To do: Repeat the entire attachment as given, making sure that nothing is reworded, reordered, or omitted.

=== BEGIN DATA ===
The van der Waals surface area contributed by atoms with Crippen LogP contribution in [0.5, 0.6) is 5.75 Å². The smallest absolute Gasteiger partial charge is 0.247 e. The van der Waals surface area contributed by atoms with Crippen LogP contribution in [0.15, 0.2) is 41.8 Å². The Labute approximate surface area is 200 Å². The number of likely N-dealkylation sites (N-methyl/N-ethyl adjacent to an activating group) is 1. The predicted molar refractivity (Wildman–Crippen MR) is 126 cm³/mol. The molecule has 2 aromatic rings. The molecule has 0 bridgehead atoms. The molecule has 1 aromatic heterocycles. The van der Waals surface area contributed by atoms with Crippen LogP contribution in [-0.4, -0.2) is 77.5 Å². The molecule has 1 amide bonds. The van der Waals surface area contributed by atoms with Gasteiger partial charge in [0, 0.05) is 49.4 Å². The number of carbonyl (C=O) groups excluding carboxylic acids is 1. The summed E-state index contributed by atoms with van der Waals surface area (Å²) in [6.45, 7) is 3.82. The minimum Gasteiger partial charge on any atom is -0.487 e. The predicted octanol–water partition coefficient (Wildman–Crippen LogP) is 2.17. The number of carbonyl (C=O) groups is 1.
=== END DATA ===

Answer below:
The van der Waals surface area contributed by atoms with Crippen LogP contribution in [0.5, 0.6) is 5.75 Å². The smallest absolute Gasteiger partial charge is 0.247 e. The van der Waals surface area contributed by atoms with Crippen LogP contribution in [0.15, 0.2) is 41.8 Å². The Labute approximate surface area is 200 Å². The number of likely N-dealkylation sites (N-methyl/N-ethyl adjacent to an activating group) is 1. The predicted molar refractivity (Wildman–Crippen MR) is 126 cm³/mol. The molecule has 2 aromatic rings. The molecule has 0 bridgehead atoms. The molecule has 1 aromatic heterocycles. The van der Waals surface area contributed by atoms with Crippen LogP contribution in [-0.4, -0.2) is 77.5 Å². The molecule has 1 amide bonds. The van der Waals surface area contributed by atoms with Gasteiger partial charge in [0, 0.05) is 49.4 Å². The number of carbonyl (C=O) groups excluding carboxylic acids is 1. The summed E-state index contributed by atoms with van der Waals surface area (Å²) in [6.45, 7) is 3.82. The minimum Gasteiger partial charge on any atom is -0.487 e. The predicted octanol–water partition coefficient (Wildman–Crippen LogP) is 2.17. The number of carbonyl (C=O) groups is 1.